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November 3, 2017Published Article

This Week at the Board - November 3, 2017

Board Rejects Patent Owner’s Argument That Petition Should Be Denied Under 35 U.S.C. §325(d)

Edwards Lifesciences Corporation recently filed a petition requesting an inter partes review of claims 1-26 of U.S. Patent No. 8,709,062, owned by Boston Scientific Scimed, Inc..  The Patent Owner asserted that one of the prior art references had already been presented to the Office during prosecution of the patent, and that another of the references was included in an IDS submitted during prosecution of the patent.  A third prior art reference was not presented to the Office during prosecution of the patent, but the Board agreed with the Patent Owner that this third prior art reference was substantially similar to a reference the Petitioner was relying upon in the petition. The Board, however, declined to deny institution on the basis of 35 U.S.C. §325(d), finding that although the same prior art may have been before the Examiner during prosecution, the petition’s reliance on that prior art and the Examiner’s reliance on that prior art were substantially different.  In particular, the Board found that the Examiner had relied upon the first prior art reference for anticipation, but had not considered that same reference for obviousness purposes. 

A link to the decision is found here.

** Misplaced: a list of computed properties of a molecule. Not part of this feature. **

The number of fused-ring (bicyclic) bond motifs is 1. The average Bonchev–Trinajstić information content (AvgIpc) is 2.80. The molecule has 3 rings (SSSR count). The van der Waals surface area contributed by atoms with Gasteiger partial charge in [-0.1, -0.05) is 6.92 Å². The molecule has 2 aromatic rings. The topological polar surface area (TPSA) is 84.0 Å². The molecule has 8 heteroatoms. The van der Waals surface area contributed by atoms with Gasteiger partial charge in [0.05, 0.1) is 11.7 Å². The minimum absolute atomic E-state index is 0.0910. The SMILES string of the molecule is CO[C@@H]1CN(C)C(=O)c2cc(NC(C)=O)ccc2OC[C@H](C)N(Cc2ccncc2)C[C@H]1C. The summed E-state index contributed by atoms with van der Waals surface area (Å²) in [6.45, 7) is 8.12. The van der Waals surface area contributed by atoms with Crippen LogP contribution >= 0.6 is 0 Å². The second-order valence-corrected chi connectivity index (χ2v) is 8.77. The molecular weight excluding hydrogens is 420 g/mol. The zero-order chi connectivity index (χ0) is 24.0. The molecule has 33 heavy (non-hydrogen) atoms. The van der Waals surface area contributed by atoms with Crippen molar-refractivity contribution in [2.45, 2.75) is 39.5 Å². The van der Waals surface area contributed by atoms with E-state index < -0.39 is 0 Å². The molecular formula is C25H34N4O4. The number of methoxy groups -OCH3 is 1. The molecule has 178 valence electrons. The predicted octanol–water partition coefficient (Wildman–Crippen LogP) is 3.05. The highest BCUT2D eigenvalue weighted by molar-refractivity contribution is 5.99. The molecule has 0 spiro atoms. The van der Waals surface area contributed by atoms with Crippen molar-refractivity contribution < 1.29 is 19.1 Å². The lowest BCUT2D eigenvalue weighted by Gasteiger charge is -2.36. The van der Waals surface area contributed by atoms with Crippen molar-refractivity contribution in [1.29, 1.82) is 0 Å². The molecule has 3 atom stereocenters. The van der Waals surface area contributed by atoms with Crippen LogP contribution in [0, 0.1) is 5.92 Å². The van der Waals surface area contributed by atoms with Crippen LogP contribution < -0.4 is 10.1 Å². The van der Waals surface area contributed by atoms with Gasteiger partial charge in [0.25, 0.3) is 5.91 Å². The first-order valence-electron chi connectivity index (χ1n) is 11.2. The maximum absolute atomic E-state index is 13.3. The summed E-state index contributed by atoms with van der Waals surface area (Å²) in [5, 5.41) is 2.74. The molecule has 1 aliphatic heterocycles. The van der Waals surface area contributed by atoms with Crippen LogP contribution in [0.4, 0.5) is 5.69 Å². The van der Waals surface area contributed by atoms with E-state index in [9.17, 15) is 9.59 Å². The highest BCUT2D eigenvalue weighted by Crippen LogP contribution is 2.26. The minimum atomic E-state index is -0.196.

Board Denies Institution Because Petitioner Failed To Identify All Real Parties In Interest

Radware, Inc. recently filed a petition requesting inter partes review of claims 1-7, 10-12, 14, 15, and 19-26 of U.S. Patent No. 6,311,278, owned by F5 Networks, Inc.  The Patent Owner asserted that the Petitioner had failed to identify all real parties in interest in the petition.  In particular, the Patent Owner asserted that the Petitioner was a wholly-owned subsidiary of Radware, Ltd. in the U.S., and conducted its sales and marketing of Radware, Ltd. products and served as Radware, Ltd.’s authorized representative and agent in the U.S.  Patent Owner asserted that Radware Ltd. could exercise complete control over its subsidiary, and that Radware Ltd. and the Petitioner shared common leadership and financial management.  Petitioner countered by asserting that Radware Ltd. had not controlled the proceedings, and that the Board has repeatedly rejected the argument that a traditional parent / wholly owned subsidiary relationship alone renders a parent a real part in interest, particularly when the parent is a foreign entity and the subsidiary is a U.S. entity.  The Board sided with the Patent Owner, finding that there was sufficient evidence to find that the lines of corporate separate between Radware, Ltd. and Radware, Inc. were blurred, and that the parent company could control conduct of the inter partes review.  In particular, the Board found that Radware, Ltd. engaged in the design, research and development, manufacturing of network management and data-security devices, and sale thereof outside the U.S., while Radware Inc. engaged in sales, marketing, installation, and services of those network management and data-security devices in the U.S.  Additionally, during litigation, Radware, Inc. offered Radware, Ltd. employees as potential witnesses having knowledge of petitioner’s advertising and sales of accused products in the U.S., and revenue derived therefrom.  Additionally, the Board noted that Radware, Ltd.’s co-founder and long-term Chief Executive Officer, President, and Director also served as a Director for Radware, Inc., and that Radware, Inc. and Radware, Ltd. had a history of litigating together and sharing counsel.    

A link to the decision is found here.

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